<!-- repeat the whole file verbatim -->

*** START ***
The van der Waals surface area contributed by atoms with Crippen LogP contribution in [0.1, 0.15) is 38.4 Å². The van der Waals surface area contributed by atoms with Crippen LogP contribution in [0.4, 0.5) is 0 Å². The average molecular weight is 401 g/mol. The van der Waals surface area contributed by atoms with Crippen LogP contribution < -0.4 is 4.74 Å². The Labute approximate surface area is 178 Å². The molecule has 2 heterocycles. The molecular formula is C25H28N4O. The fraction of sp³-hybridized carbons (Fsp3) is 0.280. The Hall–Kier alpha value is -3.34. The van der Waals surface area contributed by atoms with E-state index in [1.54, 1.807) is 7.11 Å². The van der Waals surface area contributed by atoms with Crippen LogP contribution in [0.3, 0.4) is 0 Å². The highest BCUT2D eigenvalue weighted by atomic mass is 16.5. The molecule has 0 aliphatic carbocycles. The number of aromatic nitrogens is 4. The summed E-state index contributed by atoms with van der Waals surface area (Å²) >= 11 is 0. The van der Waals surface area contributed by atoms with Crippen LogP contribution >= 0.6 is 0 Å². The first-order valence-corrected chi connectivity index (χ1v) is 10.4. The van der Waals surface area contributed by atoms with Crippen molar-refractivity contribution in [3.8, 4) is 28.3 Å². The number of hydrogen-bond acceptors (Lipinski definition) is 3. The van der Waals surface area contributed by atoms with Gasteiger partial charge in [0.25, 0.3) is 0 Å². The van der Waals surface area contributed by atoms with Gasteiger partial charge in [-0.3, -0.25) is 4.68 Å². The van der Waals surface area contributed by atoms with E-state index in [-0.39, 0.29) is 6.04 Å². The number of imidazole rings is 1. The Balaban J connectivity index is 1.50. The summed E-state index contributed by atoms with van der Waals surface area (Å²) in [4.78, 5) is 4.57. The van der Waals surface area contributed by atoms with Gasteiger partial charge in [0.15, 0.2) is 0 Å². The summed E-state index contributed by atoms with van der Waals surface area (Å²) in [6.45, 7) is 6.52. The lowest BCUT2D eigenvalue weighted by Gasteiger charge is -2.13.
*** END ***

The van der Waals surface area contributed by atoms with Crippen LogP contribution in [0.1, 0.15) is 38.4 Å². The van der Waals surface area contributed by atoms with Crippen LogP contribution in [0.4, 0.5) is 0 Å². The average molecular weight is 401 g/mol. The van der Waals surface area contributed by atoms with Crippen LogP contribution < -0.4 is 4.74 Å². The Labute approximate surface area is 178 Å². The molecule has 2 heterocycles. The molecular formula is C25H28N4O. The fraction of sp³-hybridized carbons (Fsp3) is 0.280. The Hall–Kier alpha value is -3.34. The van der Waals surface area contributed by atoms with E-state index in [1.54, 1.807) is 7.11 Å². The van der Waals surface area contributed by atoms with Crippen LogP contribution in [0.3, 0.4) is 0 Å². The highest BCUT2D eigenvalue weighted by atomic mass is 16.5. The molecule has 0 aliphatic carbocycles. The number of aromatic nitrogens is 4. The summed E-state index contributed by atoms with van der Waals surface area (Å²) >= 11 is 0. The van der Waals surface area contributed by atoms with Crippen LogP contribution >= 0.6 is 0 Å². The first-order valence-corrected chi connectivity index (χ1v) is 10.4. The van der Waals surface area contributed by atoms with Crippen molar-refractivity contribution in [3.8, 4) is 28.3 Å². The number of hydrogen-bond acceptors (Lipinski definition) is 3. The van der Waals surface area contributed by atoms with Gasteiger partial charge in [0.25, 0.3) is 0 Å². The van der Waals surface area contributed by atoms with Gasteiger partial charge in [-0.3, -0.25) is 4.68 Å². The van der Waals surface area contributed by atoms with E-state index in [-0.39, 0.29) is 6.04 Å². The number of imidazole rings is 1. The Balaban J connectivity index is 1.50. The summed E-state index contributed by atoms with van der Waals surface area (Å²) in [4.78, 5) is 4.57. The van der Waals surface area contributed by atoms with Gasteiger partial charge in [0.15, 0.2) is 0 Å². The summed E-state index contributed by atoms with van der Waals surface area (Å²) in [6.45, 7) is 6.52. The lowest BCUT2D eigenvalue weighted by Gasteiger charge is -2.13.